In April, Buddy Holly’s brothers Larry and Travis; his former bandmates Tommy Allsup, Larry Welborn and Carl Bunch; and members of his twang-rock disciples the Flatlanders and the Mavericks gathered in Azle, Texas, to record Stay All Night — Buddy Holly’s Country Roots. Out September 7th, the twenty-track compilation features new recordings of songs Holly cut his teeth on and incorporated into his own songwriting. It also includes a pair of Holly’s own unreleased tracks, “I Saw the Moon Cry Last Night” and “I Hear the Lord Calling For Me,” that he and Jack Neal first played on their weekly radio show on KDAV in Lubbock, Texas.
Holly, one of the first rock stars to write his own songs, wracked up hits such as “That’ll Be the Day,” “It’s So Easy,” “Peggy Sue,” “Maybe Baby” and “Not Fade Away,” before his death at the age of twenty-two in the 1959 plane crash that also claimed the lives of Ritchie Valens and the Big Bopper, in what became known as “The Day the Music Died.”
Growing up the youngest of four children in Lubbock, the horn-rimmed Buddy was never regarded as particularly musical by older brothers Larry and Travis. “Buddy had tried the violin and he didn’t like it and we just didn’t figure he had any talent at all,” says Larry Holley (Buddy would later drop the “e” from his last name). “But you know a kid’s got to come to a certain age and find an instrument. The first song I heard him learning was ‘Lovesick Blues’ by Hank Williams. And then it was Hank Thompson and Marty Robbins, and eventually he got to listening to the radio at night to people who blues-ed things up. About the time Elvis came out, he thought that was really nice and he learned to do everything by Elvis real quick. First thing we knew, we turned around and he was playing better than we could.”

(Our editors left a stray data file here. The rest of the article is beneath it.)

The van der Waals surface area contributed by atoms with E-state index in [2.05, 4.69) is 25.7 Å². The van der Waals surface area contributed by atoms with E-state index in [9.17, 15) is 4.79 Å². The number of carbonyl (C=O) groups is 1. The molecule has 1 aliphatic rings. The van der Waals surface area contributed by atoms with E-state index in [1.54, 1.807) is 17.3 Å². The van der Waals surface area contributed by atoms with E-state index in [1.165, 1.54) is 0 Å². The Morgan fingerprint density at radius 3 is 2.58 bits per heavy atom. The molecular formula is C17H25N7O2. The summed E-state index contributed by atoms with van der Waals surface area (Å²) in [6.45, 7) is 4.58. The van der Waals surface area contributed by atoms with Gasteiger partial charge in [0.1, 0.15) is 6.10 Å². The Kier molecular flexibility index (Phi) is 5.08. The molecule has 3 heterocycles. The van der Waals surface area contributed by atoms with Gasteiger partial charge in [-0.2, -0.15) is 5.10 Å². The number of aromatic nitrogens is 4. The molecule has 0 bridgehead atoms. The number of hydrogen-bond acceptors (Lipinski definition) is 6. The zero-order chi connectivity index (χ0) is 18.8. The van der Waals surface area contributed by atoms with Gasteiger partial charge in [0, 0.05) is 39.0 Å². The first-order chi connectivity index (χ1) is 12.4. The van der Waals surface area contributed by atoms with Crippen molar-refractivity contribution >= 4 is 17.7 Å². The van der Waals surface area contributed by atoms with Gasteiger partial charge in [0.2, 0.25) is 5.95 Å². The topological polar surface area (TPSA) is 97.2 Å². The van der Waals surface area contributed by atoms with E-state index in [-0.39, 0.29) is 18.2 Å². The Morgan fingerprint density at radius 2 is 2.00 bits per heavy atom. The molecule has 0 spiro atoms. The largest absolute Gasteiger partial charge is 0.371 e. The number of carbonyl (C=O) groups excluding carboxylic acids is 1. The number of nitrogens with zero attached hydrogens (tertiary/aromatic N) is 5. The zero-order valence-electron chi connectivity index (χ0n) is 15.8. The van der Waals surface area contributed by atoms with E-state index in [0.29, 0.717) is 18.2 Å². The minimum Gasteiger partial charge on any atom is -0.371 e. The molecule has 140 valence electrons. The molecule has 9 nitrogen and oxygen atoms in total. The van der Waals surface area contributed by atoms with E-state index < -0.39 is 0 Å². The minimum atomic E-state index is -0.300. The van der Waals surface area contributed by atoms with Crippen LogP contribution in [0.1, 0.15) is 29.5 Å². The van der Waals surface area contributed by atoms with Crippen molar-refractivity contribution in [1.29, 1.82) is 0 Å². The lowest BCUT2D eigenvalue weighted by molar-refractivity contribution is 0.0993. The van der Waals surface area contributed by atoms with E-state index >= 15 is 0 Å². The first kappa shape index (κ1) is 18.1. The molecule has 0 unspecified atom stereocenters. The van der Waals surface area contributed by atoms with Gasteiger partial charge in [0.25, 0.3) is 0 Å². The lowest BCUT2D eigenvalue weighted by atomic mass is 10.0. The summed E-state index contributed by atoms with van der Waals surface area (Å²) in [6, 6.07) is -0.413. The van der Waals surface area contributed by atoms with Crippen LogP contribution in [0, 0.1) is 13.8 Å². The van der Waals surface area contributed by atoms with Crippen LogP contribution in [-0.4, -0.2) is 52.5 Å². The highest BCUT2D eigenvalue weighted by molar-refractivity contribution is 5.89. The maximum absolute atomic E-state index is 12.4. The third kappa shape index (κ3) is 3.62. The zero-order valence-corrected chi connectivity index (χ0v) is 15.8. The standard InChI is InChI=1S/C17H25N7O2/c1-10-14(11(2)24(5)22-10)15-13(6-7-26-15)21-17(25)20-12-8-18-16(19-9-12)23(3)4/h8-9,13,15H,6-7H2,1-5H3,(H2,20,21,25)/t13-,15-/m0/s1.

Holly’s mother used to sing with her twin sister and encouraged her youngest son’s earliest songwriting efforts. “Buddy must have took after mother because mother was always sort of guiding him on his songs,” says Larry. “She’d say, ‘I can write a song,’ and he’d say, ‘Oh mother, you can’t write a song.’ She said, ‘What about this? Maybe, baby, if I had you.’ Buddy picked up on it and first thing you know he had it. She was the one to give him that. Buddy would get an idea from somebody and then make a song out of it. He’d make up a song over night.”
In addition to the blues and country from radio, Holly was exposed to gospel music in church, and on Stay All Night his brothers perform a pair of standards — “When My Blue Moon Turns to Gold Again,” and “Softly and Tenderly” — still played during services in their hometown.
The young Buddy got the ultimate stamp of approval in high school when his band opened for Elvis Presley. “He got a group together and began to realize he might be able to make it in the music industry,” says Travis. “Elvis told him ‘You’re ready now.'”
Covered and cited as an influence by the Beatles, Rolling Stones and the Grateful Dead, among many others, Holly’s body of work continues to hold up more than forty-five years after his death. “He had more talent in his little finger than most people have now,” says Travis. “He was so versatile and innovative. He could take old songs that came back through the Appalachians from the coal mining days and make them sound brand new.”
A CD release concert featuring many of the musicians from Stay All Nightwill be held at the Buddy Holly Center in Lubbock, Texas, on September 3rd. For more information about the album, go to westtexasroots.com.